I got the idea to do this from an article by Matt Bowen on National Football Post. He was detailing what his 'Got To Have It' play would be on a 3rd and 6 situation.
Dude does a hell of a job providing a technical view of football, breaking down schemes and strategies. This is extremely rare to find.
So anyway, I thought a little bit about creating something indefensible play (also a nod to Vick's recent statement that defenses can no longer scheme to stop him) and came up with the following as a 'Got To Have It' play for the 2011 Eagles:
Ace Gun Rt, Pass 8929, A-Arrow, Y-Go
It's been a while since I've diagrammed plays, but this was a great thought exercise. I drew it up versus the Cover 3 look that Matt had sketched out. Now the particulars:
If I'm a DC, I'm playing zone against the Eagles on 3rd Down. Otherwise, your corner's have their backs turned and we know what happens.
I'm not a fan of Andy's tight bunch formations (so I took one of the formations that Bowen had on his Eagles' Hi-Lo route combinations page, but I spread them out). Eagles OL is shaky. It is a misconception in the league that Vick is not good against the blitz. He was actually very good against the blitz. What gave him and the rest of the Eagles fits toward the end of 2010 season was secondary pressure (because it's far harder for him to juke someone who can also run a 4.3 or 4.4, as opposed to most LBs and DEs).
The Tight Bunch formations give DBs a short corner and the ability to disguise secondary pressure. Spread them out and make them either show it or call it off.
The Play -
This play goes weakside (left) and attempts to isolate the Eagles' best inside receiver, Avant, in space, while putting tremendous pressure on anyone with responsibility for contain. Maclin and Avant are the Twins to the left. Jackson and Celek (flexed) are Twinned to the Right.
Vick's primary options on this, based off the pre-snap are:
1 - Slot Receiver (Avant - W) on the Quick Slant,
1a - Flexed TE on the Slant part of the route on the 'strong side',
2 - McCoy on the Angle Route, crossing the face of the Mike if he drops deep, or climbing if the Mike scrapes to the left to Spy or contain.
3rd, omnipresent option is to run to the sticks if the pocket collapses or somehow the three underneath routes are covered.
Depending upon the coverage and his protection, he can also look to the skinny post to Jackson. If the CB takes an absurdly deep drop, Maclin also has the option to convert to a comeback at around 20 yds. Chances are the play is over by then, though.
Check out the Nickel, the Mike, (and the Sam and Strong Safety). The Offensive Strength is to the Eagles' Right. You would think that the Free and the Mike would want to shade that way to provide over the top help on Jackson.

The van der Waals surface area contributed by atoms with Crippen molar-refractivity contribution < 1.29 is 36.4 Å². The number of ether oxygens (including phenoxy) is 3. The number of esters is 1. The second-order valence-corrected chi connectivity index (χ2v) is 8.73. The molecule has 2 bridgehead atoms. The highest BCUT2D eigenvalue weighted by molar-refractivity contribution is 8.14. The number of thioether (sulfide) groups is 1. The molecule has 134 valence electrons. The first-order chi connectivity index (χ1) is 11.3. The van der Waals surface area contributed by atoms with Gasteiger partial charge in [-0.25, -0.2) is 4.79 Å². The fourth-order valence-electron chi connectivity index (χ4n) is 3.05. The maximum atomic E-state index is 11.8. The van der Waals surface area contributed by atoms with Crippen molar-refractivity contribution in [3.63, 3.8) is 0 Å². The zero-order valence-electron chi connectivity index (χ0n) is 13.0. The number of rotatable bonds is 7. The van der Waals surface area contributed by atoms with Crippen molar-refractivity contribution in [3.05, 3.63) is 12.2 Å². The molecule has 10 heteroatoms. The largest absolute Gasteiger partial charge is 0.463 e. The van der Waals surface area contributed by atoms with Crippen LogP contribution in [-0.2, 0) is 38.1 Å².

There are two 'open' routes (the slants for Avant and Celek), so that Vick has an option in the event of major pressure. If either the N or SS blitz, W and Y have Sight Adjust responsibility** and convert to a Seam. (by Open Routes - I mean routes where the receiver is looking over his shoulder back toward the QB the entire time, so the QB does not have to wait until he gets to his break to release the ball). On a lot of the sacks Vick has taken, we're in play action with late developing routes, or what appears to be the 'Hot' is a shallow cross where a 6'0" QB has to thread the ball between 6'5"+ OL and DL to hit a short receiver in stride in front of linebackers and a trailing defender.
On the Arrow route, McCoy chips the outside shoulder of the DE or outermost rusher, and then works back across the formation, more shallow or deeper depending upon what the Mike is doing.
If the Nickle has solid coverage on the Quick Slant, Avant can either sit down in the hole (to hold him there if Vick can run for the first) or work his way back to the sideline and force the N to choose run support or coverage. Maclin, at X, is running an influence '9' (Go or Streak), fighting for outside leverage just to make the FS have to choose who to help.
Celek, if he doesn't get the ball on the Slant look, continues up the deep middle on the Go, preventing the FS from helping over the top on Jackson. And finally, Jackson stems toward outside leverage, lets the CB take it away, and runs a skinny post inside of him.
I don't see how a defense could stop this. If the DE on the left maintains containment, that should mean that Vick has plenty of time to hit the deeper options, including taking a look at the skinny post or waiting for McCoy to come free on the Arrow/Cross.
If there is immediate pressure, there are safety valves on both sides.
Another wrinkle to add would be to have Maclin convert to a skinny post (8) if the FS flows away hard or blitzes.
Basically, this play, as drawn up, takes away the three schemes teams have used specifically against the Eagles with Vick as QB (Secondary Pressure, Drop Eight, and Spy).
If they blitz heavy and go man with Cover 1 behind it, its either 6 (because one of the outside receivers will be open), an easier completion to either Avant or Celek, or Vick for 15 yards around the edge, untouched. Pick your poison.